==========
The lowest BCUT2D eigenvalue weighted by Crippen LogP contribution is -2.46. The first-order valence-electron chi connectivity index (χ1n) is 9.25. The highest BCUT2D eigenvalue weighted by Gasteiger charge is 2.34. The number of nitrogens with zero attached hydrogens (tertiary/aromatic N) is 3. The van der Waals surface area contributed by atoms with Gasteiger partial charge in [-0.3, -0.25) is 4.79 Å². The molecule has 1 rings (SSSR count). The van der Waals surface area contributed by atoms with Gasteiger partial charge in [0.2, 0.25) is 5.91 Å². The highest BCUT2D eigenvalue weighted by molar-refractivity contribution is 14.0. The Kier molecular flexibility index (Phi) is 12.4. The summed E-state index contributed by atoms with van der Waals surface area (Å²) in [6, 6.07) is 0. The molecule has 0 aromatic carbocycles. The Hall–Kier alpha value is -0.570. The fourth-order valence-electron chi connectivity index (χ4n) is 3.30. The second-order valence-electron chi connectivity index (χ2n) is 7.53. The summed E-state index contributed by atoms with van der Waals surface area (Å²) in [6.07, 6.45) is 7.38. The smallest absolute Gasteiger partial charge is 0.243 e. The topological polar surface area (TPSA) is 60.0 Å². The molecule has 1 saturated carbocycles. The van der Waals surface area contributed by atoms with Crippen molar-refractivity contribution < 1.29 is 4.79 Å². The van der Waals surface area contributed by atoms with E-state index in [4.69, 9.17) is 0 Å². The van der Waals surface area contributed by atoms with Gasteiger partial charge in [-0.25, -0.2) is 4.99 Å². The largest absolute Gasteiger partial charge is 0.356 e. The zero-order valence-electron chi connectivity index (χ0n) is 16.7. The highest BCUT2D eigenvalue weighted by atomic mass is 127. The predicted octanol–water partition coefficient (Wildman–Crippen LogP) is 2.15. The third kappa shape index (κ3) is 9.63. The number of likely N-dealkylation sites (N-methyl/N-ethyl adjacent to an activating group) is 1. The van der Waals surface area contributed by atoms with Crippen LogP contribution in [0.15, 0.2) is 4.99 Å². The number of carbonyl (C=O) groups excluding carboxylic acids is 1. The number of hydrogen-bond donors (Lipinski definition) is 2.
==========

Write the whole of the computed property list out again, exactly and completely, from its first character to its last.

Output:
The lowest BCUT2D eigenvalue weighted by Crippen LogP contribution is -2.46. The first-order valence-electron chi connectivity index (χ1n) is 9.25. The highest BCUT2D eigenvalue weighted by Gasteiger charge is 2.34. The number of nitrogens with zero attached hydrogens (tertiary/aromatic N) is 3. The van der Waals surface area contributed by atoms with Gasteiger partial charge in [-0.3, -0.25) is 4.79 Å². The molecule has 1 rings (SSSR count). The van der Waals surface area contributed by atoms with Gasteiger partial charge in [0.2, 0.25) is 5.91 Å². The highest BCUT2D eigenvalue weighted by molar-refractivity contribution is 14.0. The Kier molecular flexibility index (Phi) is 12.4. The summed E-state index contributed by atoms with van der Waals surface area (Å²) in [6, 6.07) is 0. The molecule has 0 aromatic carbocycles. The Hall–Kier alpha value is -0.570. The fourth-order valence-electron chi connectivity index (χ4n) is 3.30. The second-order valence-electron chi connectivity index (χ2n) is 7.53. The summed E-state index contributed by atoms with van der Waals surface area (Å²) in [6.07, 6.45) is 7.38. The smallest absolute Gasteiger partial charge is 0.243 e. The topological polar surface area (TPSA) is 60.0 Å². The molecule has 1 saturated carbocycles. The van der Waals surface area contributed by atoms with Crippen molar-refractivity contribution < 1.29 is 4.79 Å². The van der Waals surface area contributed by atoms with E-state index in [4.69, 9.17) is 0 Å². The van der Waals surface area contributed by atoms with Gasteiger partial charge in [-0.25, -0.2) is 4.99 Å². The largest absolute Gasteiger partial charge is 0.356 e. The zero-order valence-electron chi connectivity index (χ0n) is 16.7. The highest BCUT2D eigenvalue weighted by atomic mass is 127. The predicted octanol–water partition coefficient (Wildman–Crippen LogP) is 2.15. The third kappa shape index (κ3) is 9.63. The number of likely N-dealkylation sites (N-methyl/N-ethyl adjacent to an activating group) is 1. The van der Waals surface area contributed by atoms with Crippen LogP contribution in [0.15, 0.2) is 4.99 Å². The number of carbonyl (C=O) groups excluding carboxylic acids is 1. The number of hydrogen-bond donors (Lipinski definition) is 2.